What Is PCOS?
The most common symptoms of PCOS include irregular periods, acne, and fertility issues, although it may also lead to heart disease, high blood pressure, high cholesterol, sleep apnea, strokes, depression, and anxiety.
In addition, PCOS sufferers typically develop insulin resistance, which can lead to weight gain and diabetes.
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Is Intermittent Fasting Safe for People With PCOS?
Science has already proven that PCOS-suffering patients who integrate intermittent fasting into their habits may find relief from their symptoms, as this eating pattern can improve insulin sensitivity and regulate hormone levels.
- According to the American Diabetes Association, intermittent fasting may improve insulin sensitivity without causing weight gain.
- Another study does conclude that IF benefits weight loss and metabolic health in women with polycystic ovarian syndrome.
- Recent research suggests that IF can help reduce cholesterol, blood glucose, and lipid levels in patients with insulin resistance.
While research in this field still has a long way to go, studies suggest intermittent fasting is safe and potentially beneficial for people with PCOS. However, if you suffer from this hormone disorder, you should consult a doctor before starting IF or making any significant changes in your habits.
Effects of Intermittent Fasting on PCOS
Intermittent fasting is known for its benefits on overall health, but let’s look at how this habit may affect a body with PCOS.
Improved cognitive function and concentration
People with PCOS often suffer from headaches, difficulty sleeping, depression, and anxiety, affecting concentration and brain performance.
Practicing IF over long periods (months or even years) may improve memory function and overall cognition and even help fight anxiety disorders. So it can be a great way to relieve some of the symptoms of PCOS related to the brain.
However, it’s important to note that long-term calorie restriction may worsen existing mental illnesses, especially eating disorders and issues related to body image. If you have struggled with these in the past, talk to your doctor or therapist before making any changes to your habits.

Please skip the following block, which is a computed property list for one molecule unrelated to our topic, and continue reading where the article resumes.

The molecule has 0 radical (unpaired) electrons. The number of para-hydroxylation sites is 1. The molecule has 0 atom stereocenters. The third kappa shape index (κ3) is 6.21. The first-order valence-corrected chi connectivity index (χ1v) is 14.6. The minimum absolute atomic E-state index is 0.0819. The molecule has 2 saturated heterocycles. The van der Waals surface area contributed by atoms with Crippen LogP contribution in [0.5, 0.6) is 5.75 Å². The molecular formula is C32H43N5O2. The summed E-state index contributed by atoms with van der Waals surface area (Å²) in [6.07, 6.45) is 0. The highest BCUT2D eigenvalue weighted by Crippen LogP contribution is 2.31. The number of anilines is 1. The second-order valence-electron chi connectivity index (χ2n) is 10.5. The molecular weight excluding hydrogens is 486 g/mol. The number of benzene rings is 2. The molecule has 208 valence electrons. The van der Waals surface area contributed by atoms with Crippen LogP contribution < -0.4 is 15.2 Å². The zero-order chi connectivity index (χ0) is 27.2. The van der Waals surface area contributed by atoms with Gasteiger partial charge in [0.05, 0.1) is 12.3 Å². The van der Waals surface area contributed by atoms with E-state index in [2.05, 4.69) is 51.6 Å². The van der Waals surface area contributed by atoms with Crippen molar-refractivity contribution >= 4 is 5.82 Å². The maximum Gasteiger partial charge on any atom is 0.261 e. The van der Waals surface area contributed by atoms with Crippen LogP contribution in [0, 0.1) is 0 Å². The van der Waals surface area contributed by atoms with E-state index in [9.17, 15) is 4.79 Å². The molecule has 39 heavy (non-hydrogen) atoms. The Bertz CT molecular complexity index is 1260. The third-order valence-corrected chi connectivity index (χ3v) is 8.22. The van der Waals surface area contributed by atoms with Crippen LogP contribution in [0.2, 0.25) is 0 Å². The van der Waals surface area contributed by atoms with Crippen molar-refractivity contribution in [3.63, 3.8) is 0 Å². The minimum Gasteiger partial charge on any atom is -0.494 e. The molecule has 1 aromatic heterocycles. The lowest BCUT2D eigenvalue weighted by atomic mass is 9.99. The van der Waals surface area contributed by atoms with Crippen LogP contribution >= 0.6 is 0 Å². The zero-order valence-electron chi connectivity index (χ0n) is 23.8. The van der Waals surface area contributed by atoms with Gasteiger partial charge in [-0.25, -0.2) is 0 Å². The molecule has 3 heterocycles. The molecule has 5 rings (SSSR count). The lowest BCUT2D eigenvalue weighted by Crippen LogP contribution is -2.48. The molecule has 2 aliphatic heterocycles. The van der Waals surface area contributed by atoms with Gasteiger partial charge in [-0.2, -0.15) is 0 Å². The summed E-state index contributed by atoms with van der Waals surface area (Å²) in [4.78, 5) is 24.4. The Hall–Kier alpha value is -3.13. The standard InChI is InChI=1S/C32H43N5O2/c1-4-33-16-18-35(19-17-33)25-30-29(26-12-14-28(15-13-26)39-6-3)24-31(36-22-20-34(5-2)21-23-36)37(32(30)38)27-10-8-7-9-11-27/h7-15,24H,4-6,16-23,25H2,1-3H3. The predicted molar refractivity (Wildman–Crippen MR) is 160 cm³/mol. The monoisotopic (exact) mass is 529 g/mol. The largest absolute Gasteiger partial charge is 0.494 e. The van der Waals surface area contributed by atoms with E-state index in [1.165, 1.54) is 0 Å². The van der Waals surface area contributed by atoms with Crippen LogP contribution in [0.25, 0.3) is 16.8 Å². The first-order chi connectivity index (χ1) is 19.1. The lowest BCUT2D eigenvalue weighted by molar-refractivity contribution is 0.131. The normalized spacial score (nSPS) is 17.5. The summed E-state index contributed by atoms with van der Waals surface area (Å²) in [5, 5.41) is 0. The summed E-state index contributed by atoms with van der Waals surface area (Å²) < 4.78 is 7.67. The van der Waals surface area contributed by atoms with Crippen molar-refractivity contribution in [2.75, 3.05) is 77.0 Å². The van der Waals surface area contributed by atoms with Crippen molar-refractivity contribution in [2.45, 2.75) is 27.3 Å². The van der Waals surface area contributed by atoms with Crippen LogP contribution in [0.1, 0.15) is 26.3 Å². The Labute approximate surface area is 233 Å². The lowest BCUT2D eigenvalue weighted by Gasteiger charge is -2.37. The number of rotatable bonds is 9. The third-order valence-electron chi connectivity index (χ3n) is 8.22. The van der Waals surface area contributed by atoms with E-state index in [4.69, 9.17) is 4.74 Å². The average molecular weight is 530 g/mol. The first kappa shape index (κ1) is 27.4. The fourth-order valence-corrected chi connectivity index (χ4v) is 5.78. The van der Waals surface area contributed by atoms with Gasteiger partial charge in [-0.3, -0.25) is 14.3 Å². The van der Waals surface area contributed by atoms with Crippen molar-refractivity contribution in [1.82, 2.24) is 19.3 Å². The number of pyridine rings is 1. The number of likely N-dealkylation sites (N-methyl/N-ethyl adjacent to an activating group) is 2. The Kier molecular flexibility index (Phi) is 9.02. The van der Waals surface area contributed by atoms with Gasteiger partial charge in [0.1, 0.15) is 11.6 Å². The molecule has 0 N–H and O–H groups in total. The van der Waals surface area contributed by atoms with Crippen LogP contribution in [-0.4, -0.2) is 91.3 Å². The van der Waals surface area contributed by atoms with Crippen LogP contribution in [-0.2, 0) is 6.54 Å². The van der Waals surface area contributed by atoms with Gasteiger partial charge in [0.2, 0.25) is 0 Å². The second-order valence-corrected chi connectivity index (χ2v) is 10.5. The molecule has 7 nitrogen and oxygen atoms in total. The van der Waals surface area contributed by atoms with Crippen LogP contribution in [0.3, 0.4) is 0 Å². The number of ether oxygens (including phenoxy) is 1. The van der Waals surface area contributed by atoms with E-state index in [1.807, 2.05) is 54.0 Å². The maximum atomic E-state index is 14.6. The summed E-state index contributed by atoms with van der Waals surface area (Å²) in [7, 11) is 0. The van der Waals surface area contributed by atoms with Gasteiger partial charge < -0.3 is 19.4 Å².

Lower cholesterol levels
Women with PCOS tend to have low levels of “good” cholesterol (HDL or high-density lipids) and higher levels of “bad” cholesterol (LDL or low-density lipids), which puts them at risk of heart disease.
Additionally, there are indications that IF improves heart health by changing how your body metabolizes cholesterol and sugar, which can reduce your risk of PCOS-related weight gain and diabetes.
However, if you already have diabetes or are taking diabetes medications, consider talking to a doctor before implementing any significant changes in your lifestyle, as these could be detrimental to your health if applied without professional supervision.
Better insulin sensitivity
People with PCOS suffer from insulin resistance and struggle to process sugar, which they turn into body fat instead of using it for energy.
Research suggests that decreasing your energy intake with IF will reduce insulin levels and improve glucose metabolism, which could help patients with this condition.
The risk with intermittent fasting is that it leads to increased hunger, which can, in turn, result in sugar cravings. And since people with PCOS struggle to metabolize sugar, it is crucial to control their intake of this substance, even once fasting is a part of their lifestyle.
One way to keep sugar at bay in your diet is to complement your fasting journey with a balanced eating plan, like the Keto or Mediterranean diets. These regimes include healthy foods packed with nutrients necessary for your body that can help you break your fast safely and keep you satisfied for longer.
It can also be a good idea to start your fasting journey with one of the easier IF plans, like the 12:12 or the 14:10 methods. And if you have concerns about how IF can impact your health, talk to a specialized professional like a doctor or a nutritionist before starting.
More effective weight loss
Intermittent fasting is a popular way to lose weight. This eating pattern works by leading the body into a state of ketosis, in which it starts burning fat for energy instead of glucose, helping reduce excess weight. Some studies suggest that IF could even help you lose 7-11 pounds in 10 weeks.
PCOS sufferers may struggle to lose weight as, as we saw before, their bodies are often insulin resistant and tend to convert glucose into fatty tissue, so IF could help them revert this process.
As mentioned above, you should supplement your IF diet with an emphasis on clean foods for optimal results. To prevent giving into sugar cravings, include more fiber in your diet—this will help you slow your digestion process and maintain healthy blood sugar levels, leading to more effective weight loss.
People with PCOS often suffer from increased inflammation and digestive issues due to the dysbiosis caused by their condition.